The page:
The question is: Can we afford to go to war?

Or do we just turn to America and repeat history, shackling ourselves economically to our former colonizer

BY

At a glance


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    CONTESTED WATERS A Chinese coast guard vessel blocks a Philippine boat off the waters of Second Thomas Shoal on May 19, 2024 in this video released by the Philippine Coast Guard (Photo PCG | AP)

    I am not for military action against Beijing in the West Philippine Sea. I am in the minority based on a survey showing that 73 percent of Filipinos support it. How has it come to this?

    “The predominant view in China, harbored by the civilian side of the foreign policy community, including the vast majority of scholars, is to either maintain the status quo or push harder for cooperation in the South China Sea,” wrote Mingjiang Li in her article “Reconciling Assertiveness and Cooperation? China’s Changing Approach to the South China Sea Dispute.”

    China’s appetite for energy resources in the South China Sea (SCS), according to Li, will see Beijing becoming “more assertive to protect its energy resources, given its strategic concerns in East Asia,” but as the political pundit puts it, “the leadership’s obsession with the priority of domestic economic development, China will probably attempt to flex its muscle in a limited fashion and will see to avoid any dramatic escalation of the dispute.”

    Well, I suppose that was before the Philippine government decided to increase US military presence in the archipelago. We have now seen Beijing beat its chest with strong statements and threats, including a fishing ban in the South China Sea and large areas of the West Philippine Sea, topping it off with a new ruling that will see anyone found violating the ban detained for 60 days. Just to add, the fishing ban imposed by Beijing on the areas covered is, “to promote sustainable fishing and conserve marine ecology in the South China Sea.” Manila points out, however, they are banning Filipino fishermen in areas belonging to the Philippines. The escalation of tensions has also seen the doubling of Chinese warships in the West Philippine Sea. Our proximity to Taiwan, which makes us an “area of interest” for China, has prompted President Bongbong R. Marcos (PBBM) to issue another warning, “The external threat now has become more pronounced, has become more worrisome. And that is why we have to prepare.” Again, I am assuming what we have to prepare for is war? Or is there somewhere in between, like limbo or purgatory?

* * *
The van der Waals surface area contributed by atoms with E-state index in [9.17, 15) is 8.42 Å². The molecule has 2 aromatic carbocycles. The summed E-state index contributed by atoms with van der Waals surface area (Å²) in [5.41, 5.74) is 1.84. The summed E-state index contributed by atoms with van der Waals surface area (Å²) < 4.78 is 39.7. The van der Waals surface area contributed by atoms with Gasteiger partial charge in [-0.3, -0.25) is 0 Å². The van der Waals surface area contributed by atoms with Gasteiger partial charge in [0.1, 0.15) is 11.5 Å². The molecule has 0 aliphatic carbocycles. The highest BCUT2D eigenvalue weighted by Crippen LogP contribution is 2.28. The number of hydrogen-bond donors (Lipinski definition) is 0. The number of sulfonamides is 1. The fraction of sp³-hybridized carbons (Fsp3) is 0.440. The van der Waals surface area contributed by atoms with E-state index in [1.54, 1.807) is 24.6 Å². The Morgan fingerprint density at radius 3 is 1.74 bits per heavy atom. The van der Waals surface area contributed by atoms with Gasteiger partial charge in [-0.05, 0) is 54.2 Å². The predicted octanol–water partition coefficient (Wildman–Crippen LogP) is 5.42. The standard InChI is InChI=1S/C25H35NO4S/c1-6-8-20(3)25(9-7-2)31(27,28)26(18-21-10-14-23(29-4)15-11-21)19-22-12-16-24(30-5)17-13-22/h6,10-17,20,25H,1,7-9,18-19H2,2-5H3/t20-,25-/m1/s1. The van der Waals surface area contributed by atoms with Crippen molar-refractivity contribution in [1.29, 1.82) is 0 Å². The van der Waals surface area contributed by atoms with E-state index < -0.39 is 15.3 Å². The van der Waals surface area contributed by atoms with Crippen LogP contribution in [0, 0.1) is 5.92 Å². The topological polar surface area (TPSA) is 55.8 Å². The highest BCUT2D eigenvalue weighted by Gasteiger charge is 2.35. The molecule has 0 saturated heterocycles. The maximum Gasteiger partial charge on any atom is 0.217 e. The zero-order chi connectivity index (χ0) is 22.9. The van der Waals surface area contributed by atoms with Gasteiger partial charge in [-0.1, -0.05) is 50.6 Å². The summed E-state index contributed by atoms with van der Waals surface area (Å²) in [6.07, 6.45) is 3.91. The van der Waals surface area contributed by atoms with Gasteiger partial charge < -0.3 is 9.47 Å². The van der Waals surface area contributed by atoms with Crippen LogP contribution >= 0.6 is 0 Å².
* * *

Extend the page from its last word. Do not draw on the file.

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    ALL TOGETHER NOW For an improved running experience, consider joining groups such as the Run Happy Tuesday Club to help encourage your running journey (Photo Teji Film)

    As I mentioned in last Saturday’s column “Ready to Run,” I picked up running again. To help motivate me, I joined a running club, one of many cropping up not only in the metropolis but around the country. Funny how after my article was published, some of my former gym buddies started ribbing me about the running club, which has become a global trend because it has become like a dating app with people finding love and romance in the clubs! I can see why. They are young, healthy, good-looking, and already share an interest with you. Friends have sent me TikTok links to prove people have ended up with people they met at running clubs. How to be young again!